The Carrington Event

It was a sight never to be forgotten, and was considered at the time to be the greatest aurora recorded […]. The rationalist and pantheist saw nature in her most exquisite robes, recognising, the divine immanence, immutable law, cause, and effect. The superstitious and the fanatical had dire forebodings, and thought it a foreshadowing of Armageddon and final dissolution.

–C.F. Herbert

If skywatchers could pick any time and place to be alive, many might opt for North America during a quarter-century sliver of the 19th century. A cognizant citizen on that continent living between 1833 and 1859 might have been able to record a rather unlikely achievement: to experience a natural light at night strong enough to read a book or newspaper, as if by lamplight, twice.

One of America’s biggest legends, Abraham Lincoln, likely experienced both extraordinary occasions. Walt Whitman noted the profound influence of The Night the Stars Fell on Lincoln, who used it as a metaphor for the survival of the Union. In November 1833, a particularly strong iteration of the Leonids rained more like a meteor hurricane on the skies of North America than a meteor shower. Many believed the storm to be the signal of the end times, while others took the opportunity to read the newspaper by the brightness, caused by up to 100,000 meteors per hour.

Just a year after famously debating Stephen A. Douglas and a year before winning the presidency, Lincoln probably experienced the second event, too, though one did not need to reside in North America to catch the show this time.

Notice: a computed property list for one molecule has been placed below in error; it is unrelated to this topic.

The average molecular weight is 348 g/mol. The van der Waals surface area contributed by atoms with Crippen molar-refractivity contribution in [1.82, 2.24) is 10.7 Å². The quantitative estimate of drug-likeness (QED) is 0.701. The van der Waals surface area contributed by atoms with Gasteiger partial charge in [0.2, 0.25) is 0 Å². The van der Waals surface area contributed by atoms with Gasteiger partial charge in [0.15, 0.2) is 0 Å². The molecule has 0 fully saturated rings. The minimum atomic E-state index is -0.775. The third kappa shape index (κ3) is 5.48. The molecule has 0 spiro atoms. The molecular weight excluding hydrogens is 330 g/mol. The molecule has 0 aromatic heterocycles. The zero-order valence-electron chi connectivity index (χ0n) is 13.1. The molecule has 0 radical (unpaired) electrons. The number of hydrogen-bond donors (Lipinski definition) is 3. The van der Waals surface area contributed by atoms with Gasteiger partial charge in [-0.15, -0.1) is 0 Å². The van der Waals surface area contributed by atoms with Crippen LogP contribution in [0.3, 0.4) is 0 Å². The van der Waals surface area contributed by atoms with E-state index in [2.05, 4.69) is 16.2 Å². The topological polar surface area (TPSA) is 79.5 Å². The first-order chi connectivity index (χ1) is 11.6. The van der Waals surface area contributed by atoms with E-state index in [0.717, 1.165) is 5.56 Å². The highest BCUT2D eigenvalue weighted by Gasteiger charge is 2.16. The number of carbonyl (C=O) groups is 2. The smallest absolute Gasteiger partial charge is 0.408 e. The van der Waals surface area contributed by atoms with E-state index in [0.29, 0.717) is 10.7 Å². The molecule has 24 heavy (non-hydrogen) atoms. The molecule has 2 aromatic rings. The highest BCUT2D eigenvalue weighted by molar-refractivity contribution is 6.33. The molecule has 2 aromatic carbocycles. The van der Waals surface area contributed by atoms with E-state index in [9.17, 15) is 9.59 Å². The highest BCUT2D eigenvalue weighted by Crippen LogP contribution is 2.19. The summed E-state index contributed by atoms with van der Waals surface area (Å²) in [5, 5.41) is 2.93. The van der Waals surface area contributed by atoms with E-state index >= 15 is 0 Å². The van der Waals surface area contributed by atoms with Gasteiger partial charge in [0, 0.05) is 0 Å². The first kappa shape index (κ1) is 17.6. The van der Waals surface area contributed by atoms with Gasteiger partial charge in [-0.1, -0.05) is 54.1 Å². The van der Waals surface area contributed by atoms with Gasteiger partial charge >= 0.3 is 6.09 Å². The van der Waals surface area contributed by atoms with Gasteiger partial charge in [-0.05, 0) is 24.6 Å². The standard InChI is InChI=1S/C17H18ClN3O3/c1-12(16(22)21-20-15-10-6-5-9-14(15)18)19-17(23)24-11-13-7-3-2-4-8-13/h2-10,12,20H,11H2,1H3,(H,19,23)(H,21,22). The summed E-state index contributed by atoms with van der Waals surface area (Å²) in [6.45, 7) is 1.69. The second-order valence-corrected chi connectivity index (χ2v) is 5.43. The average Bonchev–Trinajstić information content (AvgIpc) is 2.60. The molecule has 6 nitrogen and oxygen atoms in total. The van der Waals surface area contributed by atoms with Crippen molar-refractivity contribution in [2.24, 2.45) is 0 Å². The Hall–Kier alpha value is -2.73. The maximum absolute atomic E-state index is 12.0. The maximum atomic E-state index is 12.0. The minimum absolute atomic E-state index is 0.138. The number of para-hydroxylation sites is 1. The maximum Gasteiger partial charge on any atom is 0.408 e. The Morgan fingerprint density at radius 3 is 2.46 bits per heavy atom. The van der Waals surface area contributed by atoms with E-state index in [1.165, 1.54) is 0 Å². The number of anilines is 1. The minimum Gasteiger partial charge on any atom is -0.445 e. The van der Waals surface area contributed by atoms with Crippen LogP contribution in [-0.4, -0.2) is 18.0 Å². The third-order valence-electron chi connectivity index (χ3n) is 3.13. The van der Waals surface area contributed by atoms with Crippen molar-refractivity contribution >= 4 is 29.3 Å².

In 1859, the entire world wondered if the end times were nigh.
A depiction of the Night the Stars Fell by Adolf Vollmy

On 28 August 1859, many people across the globe witnessed a stunning aurora. The northern lights crept so far south that Cubans witnessed the illumination directly overhead. Ships on the equator reported lights halfway to the acme of the night dome. Magnetometers – ground-based instruments that measure magnetic fields – registered off-the-chart readings. The nascent communication form of the mid-1850s, the electric telegraph, went haywire all night.

Today, scientists believe a coronal mass ejection caused the aurora of August 1859, but, at the time, no one knew the link between the sun’s emissions and dancing skies. This particular aurora was certainly a humdinger. Imagine the possibility of floating along the equator and watching the northern lights halfway up the sky on one side of your ship and the southern lights halfway up the other. As tremendous as this CME’s performance was, it was nothing compared to what was coming.

At 11:18 AM on 1 September, English astronomer Richard Carrington had his eye on the sun. Not literally, of course, or his eyes would no longer see. Instead, he had a telescope pointed at the star and projected the output onto a screen on the wall. Carrington was studying sunspots, which were mysterious curiosities at the time. He had noted a rather large grouping on that day in 1859, so he stenciled a copy of the projection onto paper. As he watched his personal solar motion picture, an intense white flash illuminated the wall. Carrington had never witnessed this phenomenon, so he looked at the clock and documented the time. The brightness persisted for five minutes.

No one knew then, but Richard Carrington had, by accident, become history’s first witness of a solar flare (for the record, a distinction he shares with another astronomer, Richard Hodgson, who also caught this specimen). Later, a magnetometer at Kew Gardens in England provided corroborating evidence for a spike at 11:18 AM.